74 0.977 -.3089284 /lnsigma | 2.452173 .048273 .000 2.0001246 kids | .40 0.181085 We next run a Heckman model with a limited number of selection variables.0000 0. We’re examining the wages of wives.77 0.000 .203736 .0350282 . z P>|z| [95% Conf.03 0.0001056 .000 .266 -. the OLS model is not biased.983 1722 60. We would like to determine if this is a random process where some wives work and some do not.4126586 -------------+---------------------------------------------------------------/athrho | -.1210289 .000 .3830775 11. 1722) Prob > F R-squared Adj R-squared Root MSE = = = = = = 1726 188.076 -. heckman wageswf income kids Iteration 0: log likelihood Iteration 1: log likelihood Iteration 2: log likelihood Iteration 3: log likelihood Iteration 4: log likelihood Iteration 5: log likelihood Iteration 6: log likelihood Iteration 7: log likelihood Heckman selection model (regression model with sample youngest.11 0.000 3. our OLS models give us the following information.1834453 1.0001151 4.0459541 . First.0864731 .081641 H:\Word 2010\Lect2.0568801 white | -. Std.253 Prob > chi2 = 0.2458 7.8457 3 11354. we’ll see that they are very similar. .0090947 _cons | 4.31 0.035 -.4426 = -7564.docx 3 .2471 0.014905 2. Err.5076 = -7612. or a non-random process.0001246 kids | . t P>|t| [95% Conf.5636843 youngest | -.9146831 Number of obs F( 3.2024512 .11 0.7635 -----------------------------------------------------------------------------wageswf | Coef.2717669 -------------+-----------------------------Total | 137852.If we look at this closely. Err.910 -.779929 6.28 Log likelihood = -7564.0047056 .5629986 youngest | -.182041 .2854 = -7564. If we then examine the coefficient estimates for the two models. Example 2.1600203 -0.1555266 .11 0. .1654423 -.2529 Number of obs = 2560 selection) Censored obs = 834 Uncensored obs = 1726 Wald chi2(3) = 565.828 1725 79.9486 Residual | 103787.8532013 5.429739 . select(youngest white) = -8501.56 0.0059168 _cons | 4.3723 = -7793.7992 = -7903.0536253 5. In this case.678393 5.1077678 _cons | . regress wageswf income kids youngest Source | SS df MS -------------+-----------------------------Model | 34064.0001151 4.1833006 1.0001056 . we see that the selection variables appear to affect the likelihood of being censored out of the sample but that the hypothesis that rho=0 is accepted (or we fail to reject rho=0).000 2.1559138 .70 0.22 0.0406674 -2. There are over 800 wives with 0 wages.124417 -------------+---------------------------------------------------------------select | youngest | .11 0.phd\Heckman Selection Models\Heckman Selection Models.0583676 -0.2536 = -7564. Std.85e-06 23.0055746 8.24 0.267 -.04876 -1.0856795 .0170247 120. Interval] -------------+---------------------------------------------------------------wageswf | income | .9477 = -7565.3183397 .0000 -----------------------------------------------------------------------------| Coef.000 . Interval] -------------+---------------------------------------------------------------income | .86e-06 23.2038852 .72 0.3075549 .0066306 .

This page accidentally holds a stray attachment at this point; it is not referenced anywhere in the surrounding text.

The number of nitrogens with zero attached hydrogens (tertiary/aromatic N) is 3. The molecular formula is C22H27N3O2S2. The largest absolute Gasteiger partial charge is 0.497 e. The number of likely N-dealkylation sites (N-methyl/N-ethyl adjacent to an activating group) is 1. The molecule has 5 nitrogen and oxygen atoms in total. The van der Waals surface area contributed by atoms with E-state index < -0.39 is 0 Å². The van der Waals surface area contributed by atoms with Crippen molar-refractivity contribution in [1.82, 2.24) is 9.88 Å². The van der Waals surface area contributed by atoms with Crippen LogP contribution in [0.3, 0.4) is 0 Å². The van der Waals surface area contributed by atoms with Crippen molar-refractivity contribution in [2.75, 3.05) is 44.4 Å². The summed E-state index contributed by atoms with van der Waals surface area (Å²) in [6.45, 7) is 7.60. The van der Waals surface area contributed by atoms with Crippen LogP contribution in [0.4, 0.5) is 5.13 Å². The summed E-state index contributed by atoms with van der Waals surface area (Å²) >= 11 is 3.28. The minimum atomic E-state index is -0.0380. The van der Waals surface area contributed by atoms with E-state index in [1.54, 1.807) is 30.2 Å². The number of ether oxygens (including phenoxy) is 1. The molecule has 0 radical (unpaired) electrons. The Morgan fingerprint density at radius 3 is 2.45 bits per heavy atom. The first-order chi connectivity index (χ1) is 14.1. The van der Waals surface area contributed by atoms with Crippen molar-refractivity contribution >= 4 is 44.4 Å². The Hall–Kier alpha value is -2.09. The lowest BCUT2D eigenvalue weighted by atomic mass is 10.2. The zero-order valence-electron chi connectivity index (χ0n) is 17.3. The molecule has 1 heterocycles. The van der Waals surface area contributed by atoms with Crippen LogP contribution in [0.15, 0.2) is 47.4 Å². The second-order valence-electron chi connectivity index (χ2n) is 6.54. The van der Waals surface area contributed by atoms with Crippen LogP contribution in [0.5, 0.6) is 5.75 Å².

2994619 sigma | 7. eqns.92 0. Std.92 0.32e-07 9. z P>|z| [95% Conf.070147 -4.1600168 -.0227316 income | 7.070942 .192673 -------------+---------------------------------------------------------------select | youngest | . Interval] -------------+---------------------------------------------------------------wageswf | income | .1210593 .816 (not concave) (not concave) (not concave) Number of obs Censored obs Uncensored obs = = = 2560 834 1726 Wald chi2(3) Prob > chi2 = = 509.0444561 _cons | 6.0364894 1.484724 youngest | -.00 Prob > chi2 = 0.5279928 11.115 -.174656 sigma | 7.9795 ------------------------------------------------------------------------------ From this.0001006 .83e-06 8.46062 -1.1274718 .245851 .1247546 -------------+---------------------------------------------------------------/athrho | -.5342469 -3.413515 .48 0.366411 -----------------------------------------------------------------------------LR test of indep. (rho = 0): chi2(1) = 0. Let’s use a few more selection variables to see what happens. we find that our OLS models were biased.6591 -7510.-------------+---------------------------------------------------------------rho | -.8196 -7509.12298 7.0001104 4. We can see what happens to the effects of Youngest.500014 8.2099452 .0936068 . for example.64 0.000 5.017612 lambda | -.26e-06 7.0423557 -3.1633 -8821.docx 4 .01 0.0012 ------------------------------------------------------------------------------ With these new selection variables. heckman wageswf income kids youngest.376 -7667.003 -.1194365 .0047056 .262329 lambda | -2.0593574 -1.000 -.0063111 5.22 0.1208011 _cons | .522 -.111707 -------------+---------------------------------------------------------------rho | -. select(youngest white income kids) Iteration Iteration Iteration Iteration Iteration Iteration Iteration Iteration Iteration 0: 1: 2: 3: 4: 5: 6: 7: 8: log log log log log log log log log likelihood likelihood likelihood likelihood likelihood likelihood likelihood likelihood likelihood = = = = = = = = = -9533.0458232 white | -. .071723 .5426 -7509.0210828 .395559 -----------------------------------------------------------------------------LR test of indep.0018477 . (rho = 0): chi2(1) = 10.1320182 7.1863746 0.005 .phd\Heckman Selection Models\Heckman Selection Models.8163 Heckman selection model (regression model with sample selection) Log likelihood = -7509.963 -7528.0001201 kids | .58 0.0000 -----------------------------------------------------------------------------| Coef.1619469 7.43 Prob > chi2 = 0.79 0.000 5.754496 .000 2.62734 8.8163 -7509.000 .66 0.0636632 -.1764652 /lnsigma | 2.70e-06 kids | .97e-06 22.4514365 -.468538 2.3139508 .2104875 -.4230791 -. H:\Word 2010\Lect2.03 0.0254388 2.938488 .000 . Err. and we are correct in correcting these coefficient estimates with this Heckman correction model.976 -.0334537 .157827 .0627088 0. eqns.0210843 .240864 -2. we find that the OLS coefficients are no different (statistically) than the Heckman corrections.0204002 101.30 0.55 0.031739 2.2528 -8276.3080049 .304027 .